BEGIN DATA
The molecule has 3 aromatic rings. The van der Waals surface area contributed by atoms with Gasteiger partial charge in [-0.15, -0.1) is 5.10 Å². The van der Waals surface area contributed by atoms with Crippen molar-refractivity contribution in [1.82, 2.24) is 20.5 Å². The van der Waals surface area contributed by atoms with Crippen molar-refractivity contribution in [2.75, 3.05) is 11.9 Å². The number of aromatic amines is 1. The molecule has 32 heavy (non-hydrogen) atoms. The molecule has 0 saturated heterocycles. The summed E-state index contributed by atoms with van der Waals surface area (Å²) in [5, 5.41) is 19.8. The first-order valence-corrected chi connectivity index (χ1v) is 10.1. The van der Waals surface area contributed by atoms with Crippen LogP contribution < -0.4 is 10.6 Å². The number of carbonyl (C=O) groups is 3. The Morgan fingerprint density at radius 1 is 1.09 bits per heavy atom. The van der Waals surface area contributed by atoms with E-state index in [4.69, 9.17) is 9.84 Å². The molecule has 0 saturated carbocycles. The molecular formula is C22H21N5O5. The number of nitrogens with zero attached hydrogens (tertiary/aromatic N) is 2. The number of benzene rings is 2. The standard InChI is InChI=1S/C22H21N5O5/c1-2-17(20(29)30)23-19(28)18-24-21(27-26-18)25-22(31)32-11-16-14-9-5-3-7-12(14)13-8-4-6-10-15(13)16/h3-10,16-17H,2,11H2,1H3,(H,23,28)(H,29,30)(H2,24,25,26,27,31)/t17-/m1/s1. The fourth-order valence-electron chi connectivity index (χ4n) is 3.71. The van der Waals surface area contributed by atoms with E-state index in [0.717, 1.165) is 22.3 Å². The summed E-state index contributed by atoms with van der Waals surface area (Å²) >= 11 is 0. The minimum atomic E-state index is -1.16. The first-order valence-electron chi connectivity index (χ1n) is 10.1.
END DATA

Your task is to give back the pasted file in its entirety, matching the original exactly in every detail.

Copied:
The molecule has 3 aromatic rings. The van der Waals surface area contributed by atoms with Gasteiger partial charge in [-0.15, -0.1) is 5.10 Å². The van der Waals surface area contributed by atoms with Crippen molar-refractivity contribution in [1.82, 2.24) is 20.5 Å². The van der Waals surface area contributed by atoms with Crippen molar-refractivity contribution in [2.75, 3.05) is 11.9 Å². The number of aromatic amines is 1. The molecule has 32 heavy (non-hydrogen) atoms. The molecule has 0 saturated heterocycles. The summed E-state index contributed by atoms with van der Waals surface area (Å²) in [5, 5.41) is 19.8. The first-order valence-corrected chi connectivity index (χ1v) is 10.1. The van der Waals surface area contributed by atoms with Crippen LogP contribution < -0.4 is 10.6 Å². The number of carbonyl (C=O) groups is 3. The Morgan fingerprint density at radius 1 is 1.09 bits per heavy atom. The van der Waals surface area contributed by atoms with E-state index in [4.69, 9.17) is 9.84 Å². The molecule has 0 saturated carbocycles. The molecular formula is C22H21N5O5. The number of nitrogens with zero attached hydrogens (tertiary/aromatic N) is 2. The number of benzene rings is 2. The standard InChI is InChI=1S/C22H21N5O5/c1-2-17(20(29)30)23-19(28)18-24-21(27-26-18)25-22(31)32-11-16-14-9-5-3-7-12(14)13-8-4-6-10-15(13)16/h3-10,16-17H,2,11H2,1H3,(H,23,28)(H,29,30)(H2,24,25,26,27,31)/t17-/m1/s1. The fourth-order valence-electron chi connectivity index (χ4n) is 3.71. The van der Waals surface area contributed by atoms with E-state index in [0.717, 1.165) is 22.3 Å². The summed E-state index contributed by atoms with van der Waals surface area (Å²) >= 11 is 0. The minimum atomic E-state index is -1.16. The first-order valence-electron chi connectivity index (χ1n) is 10.1.